September is the National Prostate Cancer Awareness Month, so we would like to share with you some general information about the disease. Other than skin cancer, prostate cancer is the most common cancer in American men. It is estimated that about 1 in 7 men will be diagnosed with this cancer during their lifetime. Prostate cancer occurs mainly in older men, as it rarely occurs before age 40. Although it can be a serious disease, most men diagnosed with it survive with the proper treatment and lifestyle changes following the treatment.
As mentioned above, the chances of having prostate cancer is very rare in younger men, but the likelihood increases rapidly after the age of 50. Prostate cancer seems to run in some families, which shows that there may be a genetic factor. Although there is not a clear understanding of what causes prostate cancer, there have been previous studies that examine the role of diet in prostate cancer. Men who consume a lot of red meat or high-fat dairy products appear to have a slightly higher chance of getting prostate cancer. This is also true for men who eat fewer fruits and vegetables. So in order to lower the risk of prostate cancer, it is important to control these risk factors by eating the recommended servings of vegetables and fruits every day, being physically active, and maintaining a healthy weight.
As with many other types of cancer, early detection is crucial. Prostate cancer is detected early by testing the amount of prostate-specific antigen (PSA) in the blood or by getting the digital rectal exam (DRE). It is difficult to detect this cancer because of the limits to the screening tests used today. Since both of the tests are not 100% accurate, further testing is required for diagnosis in many cases. The American Cancer Society recommends that men make an informed decision with their health care provider about whether to be screened for prostate cancer or not.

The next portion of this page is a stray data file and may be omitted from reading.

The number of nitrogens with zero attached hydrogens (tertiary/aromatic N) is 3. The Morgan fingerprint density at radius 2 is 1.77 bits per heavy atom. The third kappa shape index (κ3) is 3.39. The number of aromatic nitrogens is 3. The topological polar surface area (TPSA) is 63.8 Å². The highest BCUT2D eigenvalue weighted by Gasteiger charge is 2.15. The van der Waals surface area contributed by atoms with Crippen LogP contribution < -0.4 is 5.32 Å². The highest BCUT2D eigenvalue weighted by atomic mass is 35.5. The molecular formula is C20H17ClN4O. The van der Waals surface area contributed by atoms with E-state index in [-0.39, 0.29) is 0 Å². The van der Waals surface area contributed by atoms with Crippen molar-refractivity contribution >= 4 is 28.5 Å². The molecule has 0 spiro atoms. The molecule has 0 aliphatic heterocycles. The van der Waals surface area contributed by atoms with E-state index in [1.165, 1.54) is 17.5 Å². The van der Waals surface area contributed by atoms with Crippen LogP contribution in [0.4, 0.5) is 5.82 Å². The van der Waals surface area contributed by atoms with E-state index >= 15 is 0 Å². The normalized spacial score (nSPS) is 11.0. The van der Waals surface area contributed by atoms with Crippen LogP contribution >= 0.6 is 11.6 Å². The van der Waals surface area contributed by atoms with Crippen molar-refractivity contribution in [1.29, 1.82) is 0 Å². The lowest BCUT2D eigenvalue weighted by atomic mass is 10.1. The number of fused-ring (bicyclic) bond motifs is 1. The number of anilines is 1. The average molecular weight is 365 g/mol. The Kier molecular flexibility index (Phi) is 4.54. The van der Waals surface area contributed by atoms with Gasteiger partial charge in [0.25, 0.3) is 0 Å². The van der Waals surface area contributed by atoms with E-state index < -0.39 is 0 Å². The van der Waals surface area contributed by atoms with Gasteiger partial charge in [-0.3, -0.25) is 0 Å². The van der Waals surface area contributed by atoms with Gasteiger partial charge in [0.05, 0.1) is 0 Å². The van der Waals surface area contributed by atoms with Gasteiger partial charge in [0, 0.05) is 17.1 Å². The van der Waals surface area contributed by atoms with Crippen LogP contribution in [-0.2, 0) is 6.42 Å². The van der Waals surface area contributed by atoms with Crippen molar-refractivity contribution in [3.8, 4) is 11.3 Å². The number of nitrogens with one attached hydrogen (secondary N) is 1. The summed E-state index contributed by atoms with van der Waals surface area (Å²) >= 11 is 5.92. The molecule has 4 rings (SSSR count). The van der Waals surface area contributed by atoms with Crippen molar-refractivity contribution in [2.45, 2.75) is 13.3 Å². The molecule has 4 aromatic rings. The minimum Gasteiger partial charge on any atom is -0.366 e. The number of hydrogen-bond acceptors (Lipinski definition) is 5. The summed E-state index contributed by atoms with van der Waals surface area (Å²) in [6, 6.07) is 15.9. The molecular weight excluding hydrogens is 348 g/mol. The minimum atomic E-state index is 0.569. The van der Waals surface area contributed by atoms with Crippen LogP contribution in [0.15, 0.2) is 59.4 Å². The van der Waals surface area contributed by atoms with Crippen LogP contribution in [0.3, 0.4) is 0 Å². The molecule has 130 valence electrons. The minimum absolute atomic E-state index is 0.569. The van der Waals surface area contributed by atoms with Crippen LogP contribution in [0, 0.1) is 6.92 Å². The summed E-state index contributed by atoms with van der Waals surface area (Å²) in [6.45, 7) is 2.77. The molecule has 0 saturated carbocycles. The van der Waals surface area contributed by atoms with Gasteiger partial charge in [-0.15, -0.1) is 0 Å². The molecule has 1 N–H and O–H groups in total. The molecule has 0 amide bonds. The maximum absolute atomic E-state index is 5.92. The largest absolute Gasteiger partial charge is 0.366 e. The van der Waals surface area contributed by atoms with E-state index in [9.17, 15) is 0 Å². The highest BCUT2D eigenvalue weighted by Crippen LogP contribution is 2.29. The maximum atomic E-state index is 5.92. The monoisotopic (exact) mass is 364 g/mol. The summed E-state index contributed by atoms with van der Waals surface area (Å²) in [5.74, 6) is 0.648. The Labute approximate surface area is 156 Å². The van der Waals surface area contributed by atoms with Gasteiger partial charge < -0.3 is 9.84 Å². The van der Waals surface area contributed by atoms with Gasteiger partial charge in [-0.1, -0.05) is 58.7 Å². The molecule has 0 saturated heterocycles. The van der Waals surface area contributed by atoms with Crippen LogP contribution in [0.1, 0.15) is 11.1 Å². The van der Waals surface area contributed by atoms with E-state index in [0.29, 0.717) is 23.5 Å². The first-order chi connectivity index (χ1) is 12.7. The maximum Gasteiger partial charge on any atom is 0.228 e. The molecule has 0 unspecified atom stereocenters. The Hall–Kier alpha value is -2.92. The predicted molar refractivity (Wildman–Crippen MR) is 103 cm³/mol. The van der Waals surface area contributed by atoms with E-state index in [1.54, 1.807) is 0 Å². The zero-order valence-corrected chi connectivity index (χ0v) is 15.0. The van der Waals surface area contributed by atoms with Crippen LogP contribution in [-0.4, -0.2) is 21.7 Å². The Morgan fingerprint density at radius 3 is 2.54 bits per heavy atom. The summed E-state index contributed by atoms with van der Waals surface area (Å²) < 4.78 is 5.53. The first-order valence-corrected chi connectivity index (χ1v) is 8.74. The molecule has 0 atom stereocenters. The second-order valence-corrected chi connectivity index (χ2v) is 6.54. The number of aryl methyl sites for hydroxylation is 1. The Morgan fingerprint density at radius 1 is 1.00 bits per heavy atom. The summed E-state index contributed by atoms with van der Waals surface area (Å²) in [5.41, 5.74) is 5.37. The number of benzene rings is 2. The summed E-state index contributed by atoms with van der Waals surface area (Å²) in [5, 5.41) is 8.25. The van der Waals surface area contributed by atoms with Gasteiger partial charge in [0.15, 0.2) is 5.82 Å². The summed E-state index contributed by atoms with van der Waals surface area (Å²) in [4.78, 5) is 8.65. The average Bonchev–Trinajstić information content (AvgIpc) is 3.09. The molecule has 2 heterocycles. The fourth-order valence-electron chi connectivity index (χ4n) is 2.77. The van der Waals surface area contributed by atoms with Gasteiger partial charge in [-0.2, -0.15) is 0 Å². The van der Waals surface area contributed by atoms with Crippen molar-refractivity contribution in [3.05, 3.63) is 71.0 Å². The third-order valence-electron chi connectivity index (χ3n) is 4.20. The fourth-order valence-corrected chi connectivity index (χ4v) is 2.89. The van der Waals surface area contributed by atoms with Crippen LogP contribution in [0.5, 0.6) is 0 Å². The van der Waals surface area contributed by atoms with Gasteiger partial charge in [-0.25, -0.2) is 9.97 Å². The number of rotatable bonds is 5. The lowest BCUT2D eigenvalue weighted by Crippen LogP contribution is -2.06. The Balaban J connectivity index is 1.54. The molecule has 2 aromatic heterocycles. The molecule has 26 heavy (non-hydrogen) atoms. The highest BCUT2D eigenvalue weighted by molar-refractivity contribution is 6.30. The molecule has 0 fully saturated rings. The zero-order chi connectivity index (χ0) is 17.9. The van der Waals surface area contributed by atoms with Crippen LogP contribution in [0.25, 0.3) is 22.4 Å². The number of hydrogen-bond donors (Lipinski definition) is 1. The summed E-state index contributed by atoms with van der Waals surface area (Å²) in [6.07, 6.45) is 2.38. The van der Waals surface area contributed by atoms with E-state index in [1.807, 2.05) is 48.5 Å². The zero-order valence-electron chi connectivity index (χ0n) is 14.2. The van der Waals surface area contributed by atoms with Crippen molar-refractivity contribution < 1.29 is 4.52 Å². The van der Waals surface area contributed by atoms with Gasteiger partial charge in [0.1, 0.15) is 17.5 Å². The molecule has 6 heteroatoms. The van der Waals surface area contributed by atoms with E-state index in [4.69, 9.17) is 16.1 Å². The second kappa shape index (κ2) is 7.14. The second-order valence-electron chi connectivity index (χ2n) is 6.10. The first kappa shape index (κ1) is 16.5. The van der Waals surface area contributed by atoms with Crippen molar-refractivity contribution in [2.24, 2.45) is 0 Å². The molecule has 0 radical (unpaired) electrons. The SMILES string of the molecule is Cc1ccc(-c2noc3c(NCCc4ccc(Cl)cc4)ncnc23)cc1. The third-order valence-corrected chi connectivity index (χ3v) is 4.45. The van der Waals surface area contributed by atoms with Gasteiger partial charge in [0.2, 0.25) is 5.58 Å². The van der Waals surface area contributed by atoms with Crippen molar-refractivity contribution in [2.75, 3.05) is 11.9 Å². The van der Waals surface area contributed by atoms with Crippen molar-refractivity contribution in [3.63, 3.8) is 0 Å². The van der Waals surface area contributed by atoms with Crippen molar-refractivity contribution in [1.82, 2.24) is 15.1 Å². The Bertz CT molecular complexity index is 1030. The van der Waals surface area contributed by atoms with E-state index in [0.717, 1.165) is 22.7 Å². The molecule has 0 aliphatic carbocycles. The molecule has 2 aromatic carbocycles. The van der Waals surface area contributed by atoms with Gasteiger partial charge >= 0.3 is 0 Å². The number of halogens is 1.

Signs and symptoms of prostate cancer vary according to the stage of cancer. There are usually no symptoms during the early stages, but advanced prostate cancers can cause symptoms, such as problems passing urine, blood in the urine, trouble getting an erection, pain in the bones where cancer has spread, and weakness or numbness in the legs or feet.
There are several treatment options available for prostate cancer including surgery, radiation therapy, hormone therapy, chemotherapy, and others. In choosing the right treatment method for you, it is important to discuss all of the options with your doctors [i][ii].
For more information about prostate cancer, visit Prostate Cancer Foundation.